The 13 Major Cities Most Likely To Run Out Of Drinking Water – Some Of These Will Surprise You. Photo – Unsplash (PD)
Does your city have a safe and reliable water supply? The truth might shock you. In the light of recent concerns over water shortages in these 13 major cities, including some of the worlds prosperous financial centers, you might want to start learning water survival techniques…
In contrast to food, which, according to the general rule of thumb, you can survive for about 3 weeks without (though obviously becoming progressively weaker and less capable towards the end) – without water you only have a few days at best. This survival time is highly variable depending on conditions such as temperature. There are some desert regions in which it is reported that you have perhaps one day to find water.
It seems astonishing that there could be genuine water shortages on a planet whose surface is around 71% water-covered. However most of this water is unavailable for human use. 96.5% of the Earth’s water is in the ocean – thus salty. Of the other 3.5%, increasing agricultural and human demands, together with dry spells, have taxed fresh water supplies heavily in some areas. An astonishing over one billion people lack access to usable water. This seems incomprehensible to those who have a seemingly unending supply of water on tap. But the problem is getting worse, with the UN estimating that by 2030 the global demand for fresh water will outstrip supply by 40% – a colossal amount.
It’s thus an extremely good survival strategy – arguably more important than food – to learn how to store, purify and collect water. Water is life.
Here is the list of cities most likely to run out of drinking water:
1. Cape Town, South Africa
Cape Town is considered the #1 at-risk major city for running out of water. Serious water conservation programs have now been enforced, with desalination plants, water collection and recycling, and requests for the city’s 4 million inhabitants to restrict their water use.
2. Bangalore, India
This city is considered #2 on the danger list for running out of water. The combination of spectacular urban growth, pollution of lakes and antiquated infrastructure, has led to a scenario where the city’s water and sewage systems are struggling to keep up with demand. Outdated plumbing is probably the worst issue, with an estimated over 50% of the water being wasted as a result of leaks.
3. Sao Paolo, Brazil
Drought conditions between 2014 and 2017 created a water crisis where at one point, 21.7 million inhabitants had less than 20 days water left. Financial mismanagement was also thought partly responsible for the crisis.
4. Mexico City
This massive city of 21 million has ongoing water shortages, with many people getting running water from their taps for perhaps a few hours of the week. Mexico City also has no large-scale water recycling operation.
5. Beijing, China
China, home to some 20% of the world’s human population, has only 7% of the world’s fresh water. This, together with Beijing’s pollution problem – rendering 40% of the surface water unfit for even agricultural or industrial use – has led to a major shortage of available water.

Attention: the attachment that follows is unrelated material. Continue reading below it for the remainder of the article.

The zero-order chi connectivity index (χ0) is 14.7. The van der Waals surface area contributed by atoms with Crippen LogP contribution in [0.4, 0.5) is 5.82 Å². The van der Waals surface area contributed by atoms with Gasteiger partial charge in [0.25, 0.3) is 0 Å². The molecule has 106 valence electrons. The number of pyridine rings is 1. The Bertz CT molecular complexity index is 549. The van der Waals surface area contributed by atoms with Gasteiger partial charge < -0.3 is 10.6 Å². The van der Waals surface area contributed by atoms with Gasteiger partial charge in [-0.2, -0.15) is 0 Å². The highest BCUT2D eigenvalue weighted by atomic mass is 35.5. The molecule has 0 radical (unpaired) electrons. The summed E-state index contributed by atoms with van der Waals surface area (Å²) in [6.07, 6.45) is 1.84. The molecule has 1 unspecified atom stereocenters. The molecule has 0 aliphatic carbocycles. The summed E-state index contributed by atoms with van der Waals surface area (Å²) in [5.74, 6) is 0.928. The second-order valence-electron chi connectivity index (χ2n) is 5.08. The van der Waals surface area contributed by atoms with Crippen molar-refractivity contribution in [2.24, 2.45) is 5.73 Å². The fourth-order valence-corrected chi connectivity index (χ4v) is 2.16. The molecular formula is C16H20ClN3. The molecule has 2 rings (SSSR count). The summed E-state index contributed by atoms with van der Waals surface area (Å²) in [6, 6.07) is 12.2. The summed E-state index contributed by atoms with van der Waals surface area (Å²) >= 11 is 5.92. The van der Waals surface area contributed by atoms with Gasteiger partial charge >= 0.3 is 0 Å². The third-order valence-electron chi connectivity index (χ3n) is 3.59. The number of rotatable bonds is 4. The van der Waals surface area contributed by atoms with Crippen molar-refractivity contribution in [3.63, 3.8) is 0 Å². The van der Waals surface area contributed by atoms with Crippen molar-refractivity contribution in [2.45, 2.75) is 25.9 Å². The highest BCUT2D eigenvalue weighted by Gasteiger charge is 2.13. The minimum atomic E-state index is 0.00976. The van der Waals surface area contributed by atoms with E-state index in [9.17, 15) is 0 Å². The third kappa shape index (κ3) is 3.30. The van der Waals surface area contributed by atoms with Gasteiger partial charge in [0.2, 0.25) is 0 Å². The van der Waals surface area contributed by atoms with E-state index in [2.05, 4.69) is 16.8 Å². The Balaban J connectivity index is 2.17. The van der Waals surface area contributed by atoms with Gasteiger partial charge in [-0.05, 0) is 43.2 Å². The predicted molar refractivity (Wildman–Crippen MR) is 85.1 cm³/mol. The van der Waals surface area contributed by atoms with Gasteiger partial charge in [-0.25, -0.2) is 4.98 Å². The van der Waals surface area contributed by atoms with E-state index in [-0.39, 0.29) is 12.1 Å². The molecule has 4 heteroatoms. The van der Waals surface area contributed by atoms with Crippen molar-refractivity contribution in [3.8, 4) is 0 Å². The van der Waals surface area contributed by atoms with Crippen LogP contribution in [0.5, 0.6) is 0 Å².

6. Cairo, Egypt
Cairo has a big problem with water pollution, with critical shortages estimated by the UN to it by 2025.
7. Rome, Italy
In 2017, rainfall in Rome, the majestic Italian city, was down 70% from the previous three years, leading to cuts in water pressure and the turning off of the Vatican’s 100 fountains. Italian water company Acea has stepped up, claiming to have plugged 1300 water leaks and checked 90% of the city’s pipes during the summer of 2017, but this region is critically dependent on adequate rainfall. Longer dry spells in future could create a worse situation.
8. Jakarta, Indonesia
Less than 50% of the city’s 10 million residents have access to piped water, leading to widespread digging of renegade wells, which drain the aquifers seriously. The problem has been exacerbated by the prevalence of concrete, which prevents absorption and replenishment, despite heavy rains, more of which run off to the sea.
Russia has very large natural fresh worlds, owning some 25% of the global supply – however there are significant pollution problems left over from unregulated industrial activity of the 20th century. Moscow depends on this fresh water, but 35% to 60% of Russian drinking water reserves are estimated not to meet sanitary standards.
This city of 14 million inhabitants has been experiencing shortages in the dry season, with the country’s overall water supply decreasing and demand increasing and a 10-month drought causing lakes to dry out completely.
Thinking of the typical British wet weather, one would not think of London as being a city prone to water shortage. However London rainfall is actually less than that of both Paris and New York. Most of London’s water is drawn from the river Thames and it is estimated that London will have supply problems by 2025.
The Japanese city does have great overall rainfall, however it is concentrated into a rainy season. Tokyo has been forward-thinking with rainwater collection systems, which are utilized in many of the city’s buildings – however drier than usual rainy seasons could cause problems for the city’s 30 million inhabitants.
Although Miami is one of the rainiest cities in the USA, seawater has been contaminating the Biscayne Aquifer, the city’s main fresh water source, for many decades. Ocean level rises have exacerbated the problem and other Florida cities have also experienced saltwater intrusion into their wells.
Do you have a survival stash of drinking water? How long would you manage if supplies ran out?
See also our tutorial: 18 Superb Ways To Save Water In Your Home
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Graphic – off-grid.info. Images – Unsplash (PD)
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